Born around 780, Eugenius was a native of Rome. He may possibly have been the son of one Boemund, but later research has dropped that from official records. Eugenius was raised into the Church and by 816 he was the archpriest of St. Sabina on the Aventine and a cardinal. He is known to have been a man who took his assignment seriously. And, later, as pope, he spent much renewing that church’s interior with mosaics and metalwork that had his name etched into it.
During the reign of his predecessor, Pascal fought for control of the Church by wresting it from the nobles. These nobles were exiled to France and their lands confiscated. In June of 824, at the death of Pope Pascal, a second candidate, Zinzinnus, was proposed by the plebian faction. Despite the decree of 769 issued by Pope Stephen IV that nobles were not to participate in a papal election, Eugenius was backed by nobles, as well as by Abbot Walla, previous councilor to Emperor Louis and his father, Charlemagne.
It appeared that the presence of King Lothair, son of the Holy Roman Emperor Louis, was needed to maintain the authority of the pope. Lothair took no time taking advantage of this opportunity. He chose to redress the abuses he saw in the papal administration.
The nobles who had been expelled during Pascal’s reign were recalled to Rome and their properties were returned. They also got a vested interest in the elections. Lothair confirmed a statute that no pope could be consecrated until the election had been approved by a Frankish emperor.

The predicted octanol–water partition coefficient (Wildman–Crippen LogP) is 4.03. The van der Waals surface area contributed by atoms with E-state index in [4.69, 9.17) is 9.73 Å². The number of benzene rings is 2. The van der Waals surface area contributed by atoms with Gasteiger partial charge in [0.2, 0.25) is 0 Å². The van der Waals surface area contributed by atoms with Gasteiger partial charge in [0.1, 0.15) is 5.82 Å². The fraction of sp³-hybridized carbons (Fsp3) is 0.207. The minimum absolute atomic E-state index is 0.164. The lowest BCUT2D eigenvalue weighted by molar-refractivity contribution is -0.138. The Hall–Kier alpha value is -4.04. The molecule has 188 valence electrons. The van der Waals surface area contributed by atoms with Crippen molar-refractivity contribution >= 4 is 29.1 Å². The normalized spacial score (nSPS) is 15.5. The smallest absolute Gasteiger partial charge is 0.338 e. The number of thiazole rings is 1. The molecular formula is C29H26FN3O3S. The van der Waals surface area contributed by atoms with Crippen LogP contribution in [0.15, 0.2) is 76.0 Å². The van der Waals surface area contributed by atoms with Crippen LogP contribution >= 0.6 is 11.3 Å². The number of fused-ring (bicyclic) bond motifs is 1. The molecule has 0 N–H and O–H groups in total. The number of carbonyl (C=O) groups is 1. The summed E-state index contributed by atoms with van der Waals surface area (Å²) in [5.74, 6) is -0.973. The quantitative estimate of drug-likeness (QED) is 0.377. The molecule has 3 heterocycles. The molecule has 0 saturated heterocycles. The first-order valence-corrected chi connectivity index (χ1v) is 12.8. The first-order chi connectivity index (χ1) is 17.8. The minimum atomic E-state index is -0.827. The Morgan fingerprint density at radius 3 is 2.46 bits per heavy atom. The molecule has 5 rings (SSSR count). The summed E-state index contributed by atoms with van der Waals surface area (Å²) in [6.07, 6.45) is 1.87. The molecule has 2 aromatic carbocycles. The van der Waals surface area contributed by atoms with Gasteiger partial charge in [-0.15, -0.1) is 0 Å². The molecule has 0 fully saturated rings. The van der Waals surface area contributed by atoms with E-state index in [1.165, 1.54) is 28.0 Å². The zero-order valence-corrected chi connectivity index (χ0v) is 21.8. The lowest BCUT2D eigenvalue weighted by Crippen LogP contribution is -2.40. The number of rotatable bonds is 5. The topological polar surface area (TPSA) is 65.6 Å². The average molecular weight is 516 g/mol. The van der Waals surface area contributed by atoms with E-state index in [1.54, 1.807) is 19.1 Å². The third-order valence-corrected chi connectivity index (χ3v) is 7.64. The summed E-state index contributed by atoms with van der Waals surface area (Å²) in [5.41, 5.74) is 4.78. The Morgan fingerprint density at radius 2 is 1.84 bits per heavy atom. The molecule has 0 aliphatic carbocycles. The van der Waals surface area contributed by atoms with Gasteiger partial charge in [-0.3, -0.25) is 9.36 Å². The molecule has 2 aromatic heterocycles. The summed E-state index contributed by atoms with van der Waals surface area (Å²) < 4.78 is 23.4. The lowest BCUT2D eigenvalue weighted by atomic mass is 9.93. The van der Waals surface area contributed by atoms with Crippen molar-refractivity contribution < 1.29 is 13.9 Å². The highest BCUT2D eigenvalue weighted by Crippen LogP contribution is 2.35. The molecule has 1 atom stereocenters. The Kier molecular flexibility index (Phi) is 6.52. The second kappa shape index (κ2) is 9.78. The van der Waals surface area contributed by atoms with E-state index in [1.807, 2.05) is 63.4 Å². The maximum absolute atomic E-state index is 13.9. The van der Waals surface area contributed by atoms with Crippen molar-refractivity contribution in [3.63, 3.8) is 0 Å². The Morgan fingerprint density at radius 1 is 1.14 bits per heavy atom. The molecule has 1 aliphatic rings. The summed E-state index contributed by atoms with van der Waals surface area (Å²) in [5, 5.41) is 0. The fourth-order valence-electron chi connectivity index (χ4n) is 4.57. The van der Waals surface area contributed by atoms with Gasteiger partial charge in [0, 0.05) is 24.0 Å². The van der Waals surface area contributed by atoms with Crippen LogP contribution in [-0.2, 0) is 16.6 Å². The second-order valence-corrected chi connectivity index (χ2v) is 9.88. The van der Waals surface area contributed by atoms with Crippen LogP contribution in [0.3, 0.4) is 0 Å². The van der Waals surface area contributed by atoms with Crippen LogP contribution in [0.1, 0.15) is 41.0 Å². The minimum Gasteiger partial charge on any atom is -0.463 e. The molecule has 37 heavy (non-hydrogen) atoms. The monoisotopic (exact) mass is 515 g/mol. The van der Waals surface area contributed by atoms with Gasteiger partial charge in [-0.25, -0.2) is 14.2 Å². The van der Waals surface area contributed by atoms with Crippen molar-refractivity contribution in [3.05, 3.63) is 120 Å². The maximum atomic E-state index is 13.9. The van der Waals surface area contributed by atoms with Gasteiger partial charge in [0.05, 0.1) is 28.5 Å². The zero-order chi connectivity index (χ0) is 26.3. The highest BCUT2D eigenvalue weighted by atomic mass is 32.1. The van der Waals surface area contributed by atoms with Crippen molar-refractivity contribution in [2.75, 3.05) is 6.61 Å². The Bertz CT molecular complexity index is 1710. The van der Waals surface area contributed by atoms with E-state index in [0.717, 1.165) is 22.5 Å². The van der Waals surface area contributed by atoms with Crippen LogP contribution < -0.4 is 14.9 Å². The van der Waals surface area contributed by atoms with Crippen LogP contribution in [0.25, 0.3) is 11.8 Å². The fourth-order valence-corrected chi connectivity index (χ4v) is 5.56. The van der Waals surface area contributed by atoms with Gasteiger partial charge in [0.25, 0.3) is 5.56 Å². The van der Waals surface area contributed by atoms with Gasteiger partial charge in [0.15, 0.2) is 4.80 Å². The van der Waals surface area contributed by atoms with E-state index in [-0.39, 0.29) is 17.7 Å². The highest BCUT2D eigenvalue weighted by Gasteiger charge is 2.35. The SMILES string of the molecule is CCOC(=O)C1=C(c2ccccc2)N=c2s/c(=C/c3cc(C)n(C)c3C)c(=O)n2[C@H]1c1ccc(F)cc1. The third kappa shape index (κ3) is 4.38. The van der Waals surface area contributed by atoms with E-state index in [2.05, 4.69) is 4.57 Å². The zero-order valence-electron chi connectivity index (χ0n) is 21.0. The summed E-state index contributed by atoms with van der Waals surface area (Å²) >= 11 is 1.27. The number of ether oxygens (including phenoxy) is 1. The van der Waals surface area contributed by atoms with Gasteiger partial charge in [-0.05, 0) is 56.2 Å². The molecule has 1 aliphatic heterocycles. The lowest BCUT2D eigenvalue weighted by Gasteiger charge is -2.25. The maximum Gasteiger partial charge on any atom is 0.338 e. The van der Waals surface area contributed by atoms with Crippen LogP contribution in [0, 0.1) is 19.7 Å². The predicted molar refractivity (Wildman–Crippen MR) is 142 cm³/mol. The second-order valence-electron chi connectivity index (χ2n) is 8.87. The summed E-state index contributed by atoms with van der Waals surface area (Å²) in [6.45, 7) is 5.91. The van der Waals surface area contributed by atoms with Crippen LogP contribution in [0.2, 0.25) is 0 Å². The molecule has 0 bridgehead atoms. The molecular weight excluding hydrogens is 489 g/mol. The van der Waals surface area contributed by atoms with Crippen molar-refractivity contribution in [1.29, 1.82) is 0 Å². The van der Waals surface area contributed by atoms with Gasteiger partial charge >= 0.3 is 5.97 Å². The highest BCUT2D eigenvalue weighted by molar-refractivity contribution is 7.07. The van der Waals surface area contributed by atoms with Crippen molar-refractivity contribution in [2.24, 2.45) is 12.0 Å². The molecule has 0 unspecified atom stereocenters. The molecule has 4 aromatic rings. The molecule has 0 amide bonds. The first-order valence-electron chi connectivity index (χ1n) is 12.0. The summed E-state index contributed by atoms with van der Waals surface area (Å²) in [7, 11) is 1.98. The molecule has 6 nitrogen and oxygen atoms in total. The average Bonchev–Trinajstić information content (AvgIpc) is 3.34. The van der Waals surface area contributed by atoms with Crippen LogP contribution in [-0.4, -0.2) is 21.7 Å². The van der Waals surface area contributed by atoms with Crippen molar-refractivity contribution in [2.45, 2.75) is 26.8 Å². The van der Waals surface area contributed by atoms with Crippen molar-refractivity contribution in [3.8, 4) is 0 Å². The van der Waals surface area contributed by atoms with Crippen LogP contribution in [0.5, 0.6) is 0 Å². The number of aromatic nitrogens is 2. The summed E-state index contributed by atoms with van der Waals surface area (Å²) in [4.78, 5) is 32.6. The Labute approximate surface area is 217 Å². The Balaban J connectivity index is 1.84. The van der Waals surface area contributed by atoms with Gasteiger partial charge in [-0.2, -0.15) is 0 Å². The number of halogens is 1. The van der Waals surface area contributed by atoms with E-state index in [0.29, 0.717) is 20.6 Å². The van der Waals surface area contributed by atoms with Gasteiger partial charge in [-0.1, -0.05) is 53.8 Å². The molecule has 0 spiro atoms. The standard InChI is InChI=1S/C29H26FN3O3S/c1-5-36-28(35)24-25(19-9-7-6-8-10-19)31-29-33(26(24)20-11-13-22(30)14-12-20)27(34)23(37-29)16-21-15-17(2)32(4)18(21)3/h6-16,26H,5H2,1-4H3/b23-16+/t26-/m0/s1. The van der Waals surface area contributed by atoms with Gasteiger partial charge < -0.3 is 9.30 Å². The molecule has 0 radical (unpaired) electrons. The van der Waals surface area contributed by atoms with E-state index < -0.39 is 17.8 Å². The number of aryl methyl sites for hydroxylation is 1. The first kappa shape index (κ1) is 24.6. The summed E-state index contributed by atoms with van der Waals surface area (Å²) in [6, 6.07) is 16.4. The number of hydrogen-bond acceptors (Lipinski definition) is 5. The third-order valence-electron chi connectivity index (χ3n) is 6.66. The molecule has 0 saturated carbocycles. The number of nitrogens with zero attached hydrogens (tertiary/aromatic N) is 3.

Soon after the consecration, Eastern Emperor Michael II took up the iconoclastic argument with Eugenius. He sent envoys with letters of intent showing tolerance towards those who honored images. The image-activist, Theodore the Studite, wrote happily about the perceived unity of Churches with “Old Rome”. Michael soon changed his mind, began to persecute the image-honoring citizens and tried to secure the cooperation of Louis. Louis sent envoys to the pope assuring him that, given some time, the French bishops would gather and give serious study to the iconoclastic phenomenon. The education and understanding of these bishops were so bad that the final papers sent to Eugenius were a combination of confusion and ill-digested lore. Nothing was achieved or done.
Possibly due to his disappointment in the French bishops’ report, Eugenius established a council in Rome in 826. Sixty-two bishops attended. It was obvious that Eugenius was concerned with the poor education of priests and bishops. Towards this end, 38 disciplinary decrees were issued. They called for a restoration of church disciplines. They developed a foundation for schools for each parish. Ignorant priests or bishops were to be suspended and reeducated before returning to clerical life. Masters were to be attached to episcopal palaces or cathedral churches, there to instruct. Priests were forbidden to wear secular clothes or have secular occupations. Simony (the purchase of clerical offices) was forbidden. Various provisions were established for the care of the poor, widows and orphans in the diocese. Henceforth, Eugenius was known as the “father of the people”.
On the international scene, Eugenius encouraged the work of St. Ansgar, the Apostle of the Scandinavians. Coins of the pope with his name and Emperor Louis’s name have been found.
Pope Eugenius lived until 27 August 827, ruling just over three years. No documents exist about his burial, but it is assumed he was interred at St. Peter’s.
Horace Mann, after much research, described Pope Eugenius as simple and humble, learned and eloquent, handsome and generous, a lover of peace, and wholly occupied with the thought of doing what was pleasing to God.